Way forward: I'm going to create a writing routine again. That means writing for at least two hours a day (excluding research, emails and interviews, blogging or anything that does not involve writing a story down). I'll also look at ongoing projects that I abandoned when the muse left, to see if i can still finish them.
Life in Phokeng in general
Besides taking care of Mma and trying to resuscitate my ailing creative life, I spend a lot of time outdoors trying to create gardens that are both productive and visually appealing. The physical labour provides me with plenty of exercise and a way to decompress and it is a creative outlet of a sort. The side benefit is that I've lost a lot of weight and built some muscle. It's also something to do in a place where I don't have any close friends.
Anyhoo, we live on approximately 2 thousand square metres of land (or maybe a bit more). My grandfather and father had previously raised most of our vegetables in the garden, but years of neglect after their deaths ( Pappa in 2002) had taken their toll on the land.
The trees surrounding the property were overgrown, the shrubs and flowers being choked by runner weeds climbing the fences and up into the trees.I'm convinced that there was a very big population of snakes hidden in the mess, waiting for the right moment to take over our house and keep us as pets. For my own sanity, I had to try to make the place habitable again.
I also needed a relaxing past-time away from the sickroom, a way to exercise without paying gym fees and a source of fresh food in an environment where the cost of living was getting too high and I was scaling down on my writing ventures. And, it was something to do that did not remind me that I didn't have a single creative thought in my head.
|Yet to be weeded patch of yard behind
|my SIL's chicken coops(Patch 6)
By Spring of 2012, we had a small crop growing. At this stage, I was still learning the soil and climate, as i hadn't l lived fulltime in the area in more than 25 years and the North West region, where the village is based has a different climate than Gauteng, where I previously lived.
|This small patch (Patch 5) was next to the house and not in the main garden.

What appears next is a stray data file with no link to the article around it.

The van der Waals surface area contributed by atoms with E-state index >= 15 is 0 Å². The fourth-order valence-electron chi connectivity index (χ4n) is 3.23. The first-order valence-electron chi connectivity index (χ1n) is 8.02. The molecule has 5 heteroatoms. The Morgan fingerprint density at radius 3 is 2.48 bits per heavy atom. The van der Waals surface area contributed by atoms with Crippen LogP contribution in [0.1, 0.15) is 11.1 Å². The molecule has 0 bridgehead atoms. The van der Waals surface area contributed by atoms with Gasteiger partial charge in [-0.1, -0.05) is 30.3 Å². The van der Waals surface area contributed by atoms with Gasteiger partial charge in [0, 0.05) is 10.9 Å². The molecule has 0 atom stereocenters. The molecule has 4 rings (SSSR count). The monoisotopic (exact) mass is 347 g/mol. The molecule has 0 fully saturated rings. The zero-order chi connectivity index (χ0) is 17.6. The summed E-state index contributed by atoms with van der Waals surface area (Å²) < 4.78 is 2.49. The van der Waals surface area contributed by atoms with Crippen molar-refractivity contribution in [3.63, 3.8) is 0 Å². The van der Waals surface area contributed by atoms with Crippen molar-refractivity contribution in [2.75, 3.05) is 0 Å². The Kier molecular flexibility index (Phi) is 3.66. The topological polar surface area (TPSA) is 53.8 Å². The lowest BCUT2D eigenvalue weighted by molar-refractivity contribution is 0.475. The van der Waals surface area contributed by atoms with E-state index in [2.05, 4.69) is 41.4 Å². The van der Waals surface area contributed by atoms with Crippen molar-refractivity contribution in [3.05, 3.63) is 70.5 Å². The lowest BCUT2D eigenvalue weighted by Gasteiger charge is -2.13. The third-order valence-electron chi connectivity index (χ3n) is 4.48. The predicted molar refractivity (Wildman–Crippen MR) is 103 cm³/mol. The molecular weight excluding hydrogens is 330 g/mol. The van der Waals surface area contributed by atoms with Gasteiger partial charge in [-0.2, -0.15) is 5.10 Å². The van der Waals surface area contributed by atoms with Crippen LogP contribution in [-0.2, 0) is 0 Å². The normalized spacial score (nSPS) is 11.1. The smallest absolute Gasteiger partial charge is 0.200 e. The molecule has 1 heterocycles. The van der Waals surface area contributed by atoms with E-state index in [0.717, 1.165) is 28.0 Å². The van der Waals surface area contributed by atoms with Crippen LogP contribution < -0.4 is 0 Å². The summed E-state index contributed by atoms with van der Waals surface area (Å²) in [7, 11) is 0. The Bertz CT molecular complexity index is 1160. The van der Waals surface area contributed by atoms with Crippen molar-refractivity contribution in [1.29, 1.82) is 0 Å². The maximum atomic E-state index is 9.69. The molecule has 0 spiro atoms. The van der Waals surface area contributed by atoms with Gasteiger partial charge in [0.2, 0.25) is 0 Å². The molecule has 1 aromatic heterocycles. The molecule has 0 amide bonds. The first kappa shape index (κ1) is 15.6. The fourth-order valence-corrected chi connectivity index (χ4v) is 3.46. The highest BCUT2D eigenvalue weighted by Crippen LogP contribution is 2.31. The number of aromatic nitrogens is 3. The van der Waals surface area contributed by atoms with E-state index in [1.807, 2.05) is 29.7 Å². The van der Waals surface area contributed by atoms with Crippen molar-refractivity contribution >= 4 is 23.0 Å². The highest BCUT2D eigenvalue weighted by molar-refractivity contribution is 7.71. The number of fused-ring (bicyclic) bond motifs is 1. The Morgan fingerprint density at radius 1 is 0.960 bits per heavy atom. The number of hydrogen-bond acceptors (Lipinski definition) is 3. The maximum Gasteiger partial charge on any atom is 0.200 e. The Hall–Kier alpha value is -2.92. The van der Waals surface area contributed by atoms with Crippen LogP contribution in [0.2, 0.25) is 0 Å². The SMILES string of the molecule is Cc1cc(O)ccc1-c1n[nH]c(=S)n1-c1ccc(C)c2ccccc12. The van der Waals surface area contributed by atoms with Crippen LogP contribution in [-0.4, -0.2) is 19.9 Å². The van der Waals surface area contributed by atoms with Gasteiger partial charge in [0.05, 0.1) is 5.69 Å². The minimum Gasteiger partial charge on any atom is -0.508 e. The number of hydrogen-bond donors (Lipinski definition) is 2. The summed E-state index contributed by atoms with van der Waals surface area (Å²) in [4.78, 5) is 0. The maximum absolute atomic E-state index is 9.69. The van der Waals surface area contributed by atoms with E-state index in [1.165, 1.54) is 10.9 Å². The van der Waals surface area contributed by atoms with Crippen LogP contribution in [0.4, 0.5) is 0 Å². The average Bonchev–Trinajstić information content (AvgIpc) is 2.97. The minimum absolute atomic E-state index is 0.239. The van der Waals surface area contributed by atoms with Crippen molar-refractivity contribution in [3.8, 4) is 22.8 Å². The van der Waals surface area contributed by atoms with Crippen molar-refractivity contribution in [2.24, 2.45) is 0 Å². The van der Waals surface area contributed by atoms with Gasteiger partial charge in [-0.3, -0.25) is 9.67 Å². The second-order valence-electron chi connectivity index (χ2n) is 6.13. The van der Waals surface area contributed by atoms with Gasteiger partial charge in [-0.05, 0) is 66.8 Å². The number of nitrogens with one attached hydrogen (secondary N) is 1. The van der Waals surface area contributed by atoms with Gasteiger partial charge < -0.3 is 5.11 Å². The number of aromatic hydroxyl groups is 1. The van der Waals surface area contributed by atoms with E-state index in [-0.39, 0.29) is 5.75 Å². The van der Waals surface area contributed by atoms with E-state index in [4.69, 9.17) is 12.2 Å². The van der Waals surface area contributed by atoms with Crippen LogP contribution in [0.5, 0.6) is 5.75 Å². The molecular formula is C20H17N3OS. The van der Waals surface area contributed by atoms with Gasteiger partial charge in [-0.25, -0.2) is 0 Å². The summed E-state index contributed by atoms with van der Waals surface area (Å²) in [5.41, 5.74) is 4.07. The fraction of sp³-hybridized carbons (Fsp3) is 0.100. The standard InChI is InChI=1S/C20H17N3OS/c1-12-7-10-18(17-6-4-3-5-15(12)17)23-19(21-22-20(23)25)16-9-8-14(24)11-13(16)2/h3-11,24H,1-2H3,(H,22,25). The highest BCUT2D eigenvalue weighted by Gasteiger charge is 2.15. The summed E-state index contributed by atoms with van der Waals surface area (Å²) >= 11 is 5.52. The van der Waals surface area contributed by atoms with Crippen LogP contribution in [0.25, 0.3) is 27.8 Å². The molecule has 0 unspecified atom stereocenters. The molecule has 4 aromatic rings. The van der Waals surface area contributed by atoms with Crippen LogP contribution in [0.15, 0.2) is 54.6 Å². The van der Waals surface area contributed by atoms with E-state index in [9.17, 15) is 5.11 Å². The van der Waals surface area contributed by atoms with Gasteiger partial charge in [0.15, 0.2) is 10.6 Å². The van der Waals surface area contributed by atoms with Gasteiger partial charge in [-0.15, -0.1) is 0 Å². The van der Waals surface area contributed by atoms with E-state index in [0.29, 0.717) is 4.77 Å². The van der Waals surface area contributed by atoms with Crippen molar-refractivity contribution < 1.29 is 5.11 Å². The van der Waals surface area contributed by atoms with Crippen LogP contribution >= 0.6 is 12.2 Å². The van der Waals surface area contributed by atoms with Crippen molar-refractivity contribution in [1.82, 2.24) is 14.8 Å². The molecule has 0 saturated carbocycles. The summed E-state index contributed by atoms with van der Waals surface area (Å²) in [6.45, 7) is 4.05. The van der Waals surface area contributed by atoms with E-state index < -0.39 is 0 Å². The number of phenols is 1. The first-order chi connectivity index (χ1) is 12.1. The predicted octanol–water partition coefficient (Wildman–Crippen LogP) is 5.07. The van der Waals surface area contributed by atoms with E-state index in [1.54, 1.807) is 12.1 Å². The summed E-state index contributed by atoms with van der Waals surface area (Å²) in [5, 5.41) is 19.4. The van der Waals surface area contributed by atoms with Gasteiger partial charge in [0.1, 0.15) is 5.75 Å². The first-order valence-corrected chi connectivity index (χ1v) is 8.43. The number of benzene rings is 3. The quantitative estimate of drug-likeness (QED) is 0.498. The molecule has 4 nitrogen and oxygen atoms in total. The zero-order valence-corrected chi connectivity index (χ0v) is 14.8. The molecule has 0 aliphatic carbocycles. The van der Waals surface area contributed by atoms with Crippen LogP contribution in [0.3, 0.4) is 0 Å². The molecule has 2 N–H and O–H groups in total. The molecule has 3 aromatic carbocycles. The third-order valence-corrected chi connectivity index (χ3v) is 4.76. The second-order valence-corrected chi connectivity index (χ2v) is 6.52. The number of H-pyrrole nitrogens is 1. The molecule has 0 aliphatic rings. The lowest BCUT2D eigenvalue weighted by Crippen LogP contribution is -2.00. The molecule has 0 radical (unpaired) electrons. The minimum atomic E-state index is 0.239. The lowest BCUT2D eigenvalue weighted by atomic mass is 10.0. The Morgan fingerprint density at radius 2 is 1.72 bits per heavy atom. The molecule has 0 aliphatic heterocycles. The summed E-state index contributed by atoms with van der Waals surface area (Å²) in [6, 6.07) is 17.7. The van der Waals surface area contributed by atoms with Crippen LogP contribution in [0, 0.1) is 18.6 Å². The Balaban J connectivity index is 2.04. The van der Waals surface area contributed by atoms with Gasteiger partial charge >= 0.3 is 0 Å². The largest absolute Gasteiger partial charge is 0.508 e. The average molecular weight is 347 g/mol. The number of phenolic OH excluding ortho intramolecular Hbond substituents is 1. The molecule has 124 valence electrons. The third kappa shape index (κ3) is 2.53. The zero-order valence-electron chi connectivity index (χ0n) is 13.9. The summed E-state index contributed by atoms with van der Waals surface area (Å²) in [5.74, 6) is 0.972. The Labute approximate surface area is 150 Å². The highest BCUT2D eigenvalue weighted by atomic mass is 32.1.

By the beginning of summer 2012, a large portion of the main garden had some structure ( beds) and we did a big planting session. Some of the crops went on to provide a bumper harvest, allowing me to feed my own family of 4, freeze plenty for winter and also share with 3 of my siblings and their families.
We also managed to provide our workers with bags of vegetables twice a week (SIL runs a chicken business with 4 coops accomodating 400 chickens in each, employing 1 fulltime and 5 part-time people and I have part-time gardener helping with the heavy lifting and a housekeeper) and to sell left-over tomatoes, spinach and some greens to people in the village to make some seed money. Jam it was A LOT!
|The section in view is about a fifth of the main veggie garden
|We have harvested and dried lots of basil and thyme, and more is growing. We also grow sage and rosemary.
|Patch 3: A long stretch of lawn along the driveway. Lawn is such a waste of space! So I plan to move the boundary fence separating the living space and the main gardening space closer to the driveway eliminating most of this lawn.
Way forward: We're now planting Autumn and Winter crops. So far we've planted lettuce, beetroot, cabbage, broccoli, cauliflower, beans (various types) nastatuims (sic), onions, pumpkin, carrots, butternut, cucumber, spinach and peas. We plan to plant more veges and winter flowering plants in the coming weeks.
Anyhoo, that's my main update for now. Next time the post will be short and sweet. And I do look forward to hearing from you.